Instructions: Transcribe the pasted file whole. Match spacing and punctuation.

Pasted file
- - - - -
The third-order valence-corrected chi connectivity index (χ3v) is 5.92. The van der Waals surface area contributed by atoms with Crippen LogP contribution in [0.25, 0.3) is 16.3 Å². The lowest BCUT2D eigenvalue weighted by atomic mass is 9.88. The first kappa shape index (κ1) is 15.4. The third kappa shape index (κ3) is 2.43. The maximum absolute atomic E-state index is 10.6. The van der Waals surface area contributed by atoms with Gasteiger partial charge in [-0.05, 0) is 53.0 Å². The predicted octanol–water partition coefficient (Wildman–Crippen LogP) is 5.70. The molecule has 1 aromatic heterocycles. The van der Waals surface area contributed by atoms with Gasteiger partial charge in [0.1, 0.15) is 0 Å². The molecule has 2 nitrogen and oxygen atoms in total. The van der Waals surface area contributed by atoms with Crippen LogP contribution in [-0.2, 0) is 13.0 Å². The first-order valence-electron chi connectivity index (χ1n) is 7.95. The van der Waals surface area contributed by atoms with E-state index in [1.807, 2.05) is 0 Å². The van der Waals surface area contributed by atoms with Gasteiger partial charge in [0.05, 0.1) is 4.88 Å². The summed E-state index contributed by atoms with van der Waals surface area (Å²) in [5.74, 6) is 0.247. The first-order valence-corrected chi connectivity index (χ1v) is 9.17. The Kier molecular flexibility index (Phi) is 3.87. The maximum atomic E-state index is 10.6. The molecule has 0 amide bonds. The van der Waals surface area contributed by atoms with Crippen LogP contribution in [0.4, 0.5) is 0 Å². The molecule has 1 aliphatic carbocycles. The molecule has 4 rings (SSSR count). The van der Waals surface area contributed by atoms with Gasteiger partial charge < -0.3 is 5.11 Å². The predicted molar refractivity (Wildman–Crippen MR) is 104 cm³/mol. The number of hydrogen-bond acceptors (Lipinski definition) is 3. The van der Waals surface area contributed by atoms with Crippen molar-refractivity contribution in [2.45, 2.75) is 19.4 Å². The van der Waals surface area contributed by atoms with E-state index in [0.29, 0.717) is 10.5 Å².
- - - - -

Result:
The third-order valence-corrected chi connectivity index (χ3v) is 5.92. The van der Waals surface area contributed by atoms with Crippen LogP contribution in [0.25, 0.3) is 16.3 Å². The lowest BCUT2D eigenvalue weighted by atomic mass is 9.88. The first kappa shape index (κ1) is 15.4. The third kappa shape index (κ3) is 2.43. The maximum absolute atomic E-state index is 10.6. The van der Waals surface area contributed by atoms with Gasteiger partial charge in [-0.05, 0) is 53.0 Å². The predicted octanol–water partition coefficient (Wildman–Crippen LogP) is 5.70. The molecule has 1 aromatic heterocycles. The van der Waals surface area contributed by atoms with Gasteiger partial charge in [0.1, 0.15) is 0 Å². The molecule has 2 nitrogen and oxygen atoms in total. The van der Waals surface area contributed by atoms with Crippen LogP contribution in [-0.2, 0) is 13.0 Å². The first-order valence-electron chi connectivity index (χ1n) is 7.95. The van der Waals surface area contributed by atoms with E-state index in [1.807, 2.05) is 0 Å². The van der Waals surface area contributed by atoms with Gasteiger partial charge in [0.05, 0.1) is 4.88 Å². The summed E-state index contributed by atoms with van der Waals surface area (Å²) in [5.74, 6) is 0.247. The first-order valence-corrected chi connectivity index (χ1v) is 9.17. The Kier molecular flexibility index (Phi) is 3.87. The maximum atomic E-state index is 10.6. The molecule has 0 amide bonds. The van der Waals surface area contributed by atoms with Crippen LogP contribution in [0.4, 0.5) is 0 Å². The molecule has 1 aliphatic carbocycles. The molecule has 4 rings (SSSR count). The van der Waals surface area contributed by atoms with Gasteiger partial charge < -0.3 is 5.11 Å². The predicted molar refractivity (Wildman–Crippen MR) is 104 cm³/mol. The number of hydrogen-bond acceptors (Lipinski definition) is 3. The van der Waals surface area contributed by atoms with Crippen molar-refractivity contribution in [2.45, 2.75) is 19.4 Å². The van der Waals surface area contributed by atoms with E-state index in [0.29, 0.717) is 10.5 Å².